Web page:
Hard Clams

Aquaculture Production of Hard Clams, Mercenaria mercenaria

  • The hard clam, Mercenaria mercenaria    Darian Kelley
  • Hard clam spawning    Darian Kelley
  • Male hard clam spawning    Reba Smith
  • Hard clam eggs    Reba Smith
  • Hard clam larvae    Reba Smith
  • Post-set hard clams in downweller system    Reba Smith
  • Post-set clams    Reba Smith
  • Post-set clams ready for transfer to upwelling nursery system    Reba Smith
  • Nursery upweller    Darian Kelley
  • Hard clam seed    Darian Kelley
  • Hard clam grow-out plot    Reba Smith
  • ESL staff works a clam grow-out plot    Darian Kelley
Photo - of -

Hard Clam broodstock are brought into the Castagna Shellfish Research Hatchery each winter to condition, or encourage gonad development for Spring spawning. These animals are held in a temperature-controlled static tank with filtered seawater and fed calculated doses of cultured microalgae on an hourly basis. Clams are held in the conditioning system for 4-8 weeks, depending on the extent of conditioning necessary.

Once ripened, the clams are exposed to mimicked environmental cues that will trigger them to spawn in a closed hatchery system. Once spawning has been initiated, egg fertilization is monitored, and soon after the fertilized embryos can be removed from the spawning tank and placed into a larval culturing tank. In scenarios where selective breeding is necessary, clams are isolated in individual dishes and cued to spawn. The gametes are collected then fertilization is initiated by strategic mixing of gametes according to project goals.  

The larval stage of a hard clam can last for 8-15 days depending on culturing conditions. During this time, the larvae are kept at a constant temperature and fed calculated rations of microalgae each day. The cultures are drained every other day and the larvae are collected on a sieve sized appropriately for the developing veligers. This allows for close observation of the larvae, but also allows any accumulated waste products, contaminants, or unconsumed food or excess nutrients to be removed from a culture as the larvae are retained on the sieve, and anything smaller will pass through the sieve as waste. After quantifications and observations are recorded, the larvae are returned to a clean, pre-heated larval tank according to specific larval stocking densities.

When hard clams are ready to set, they do not develop an eyespot as bay scallop and oyster larvae do. Upon reaching a shell height of ~170-180 um, the larvae develop a foot in addition to their swimming organ, the velum, at which point they are classified as pediveligers. Oftentimes, clam pediveligers will begin to sink to the bottom of larval tanks as they become ready to set. When any of these signs are observed, the larvae are passed over a grading sieve to determine readiness for transfer to a closed downweller where they will set, lose their swimming organ, or velum, and metamorphose into their juvenile stage.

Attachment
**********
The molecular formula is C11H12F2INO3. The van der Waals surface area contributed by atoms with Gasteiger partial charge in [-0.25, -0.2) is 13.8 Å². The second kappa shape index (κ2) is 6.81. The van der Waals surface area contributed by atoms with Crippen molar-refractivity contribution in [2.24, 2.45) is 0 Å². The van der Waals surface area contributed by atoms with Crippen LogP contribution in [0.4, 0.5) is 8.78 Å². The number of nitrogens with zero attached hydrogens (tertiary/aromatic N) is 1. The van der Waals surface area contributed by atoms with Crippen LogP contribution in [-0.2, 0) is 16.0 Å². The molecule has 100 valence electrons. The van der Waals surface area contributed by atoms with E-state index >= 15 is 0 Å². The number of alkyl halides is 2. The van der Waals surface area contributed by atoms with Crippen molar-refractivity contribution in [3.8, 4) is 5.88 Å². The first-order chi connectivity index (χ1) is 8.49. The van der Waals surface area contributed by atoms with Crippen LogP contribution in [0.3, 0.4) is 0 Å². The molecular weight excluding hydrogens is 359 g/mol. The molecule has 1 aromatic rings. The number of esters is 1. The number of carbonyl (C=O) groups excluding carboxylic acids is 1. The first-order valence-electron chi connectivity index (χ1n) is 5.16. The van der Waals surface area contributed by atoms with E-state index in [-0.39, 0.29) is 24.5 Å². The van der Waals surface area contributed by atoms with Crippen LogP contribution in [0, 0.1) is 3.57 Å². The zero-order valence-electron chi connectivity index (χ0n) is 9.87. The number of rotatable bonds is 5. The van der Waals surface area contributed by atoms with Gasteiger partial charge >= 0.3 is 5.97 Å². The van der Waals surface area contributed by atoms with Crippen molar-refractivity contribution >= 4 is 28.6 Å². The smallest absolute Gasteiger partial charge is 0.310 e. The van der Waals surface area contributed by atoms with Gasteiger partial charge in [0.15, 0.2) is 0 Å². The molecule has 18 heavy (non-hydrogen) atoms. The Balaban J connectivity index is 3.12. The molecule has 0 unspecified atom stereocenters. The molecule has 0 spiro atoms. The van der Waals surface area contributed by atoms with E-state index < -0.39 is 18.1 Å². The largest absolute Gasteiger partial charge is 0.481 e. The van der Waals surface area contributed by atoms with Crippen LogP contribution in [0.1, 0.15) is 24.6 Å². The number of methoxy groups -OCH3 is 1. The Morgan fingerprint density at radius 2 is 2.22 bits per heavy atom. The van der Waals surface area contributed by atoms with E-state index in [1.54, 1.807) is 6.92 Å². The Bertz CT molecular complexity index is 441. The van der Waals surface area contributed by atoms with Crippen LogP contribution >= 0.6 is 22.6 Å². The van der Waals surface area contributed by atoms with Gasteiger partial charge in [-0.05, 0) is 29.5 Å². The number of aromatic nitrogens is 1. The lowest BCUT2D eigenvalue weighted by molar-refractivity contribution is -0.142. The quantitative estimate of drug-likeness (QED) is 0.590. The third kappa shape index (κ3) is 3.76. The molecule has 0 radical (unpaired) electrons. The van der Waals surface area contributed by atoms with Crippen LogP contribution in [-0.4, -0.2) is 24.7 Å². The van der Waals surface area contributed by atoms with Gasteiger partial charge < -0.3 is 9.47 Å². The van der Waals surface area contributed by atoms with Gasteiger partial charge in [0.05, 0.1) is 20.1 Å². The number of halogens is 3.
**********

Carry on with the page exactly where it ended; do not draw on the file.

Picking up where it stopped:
During the downweller phase, clams are rinsed and moved to a clean, heated downweller system loaded with calculated rations of microalgae on a daily basis. These early post-set clams are kept in a downweller system until they have grown to a size capable of being retained on nursery sieves. Once this size has been reached, these animals are transferred to a flowing upweller system in ESL’s land-based nursery.

For hard clams, flow-through upweller troughs are maintained in ESL’s land-based nursery using raw, unfiltered seawater coming from the Wachapreague Channel. The upwellers are drained, and the sieves and trough are rinsed with freshwater daily. Daily rinsing promotes mixing and aeration of clams inside each sieve to stimulate uniform growth, prevent juveniles from ingesting sediment, prevent mortality from smothering, and prevent biofouling inside the system. Daily maintenance also allows for basic daily observations relating to size and health.

When ready to be deployed (>9 mm), the juveniles are placed in a 5 mm mesh bag which is then placed into a 3’x3’ bottomless 1” wire mesh cage. This allows the bag to settle down into the sandy bottom at which point the clams can bury in the sediment while still being contained within the bag. Once the clams reach a size of more than 1”, they can be removed from the bags and planted directly within the bottom cage. Animals and gear are maintained regularly and the clams’ survival and growth is monitored throughout development.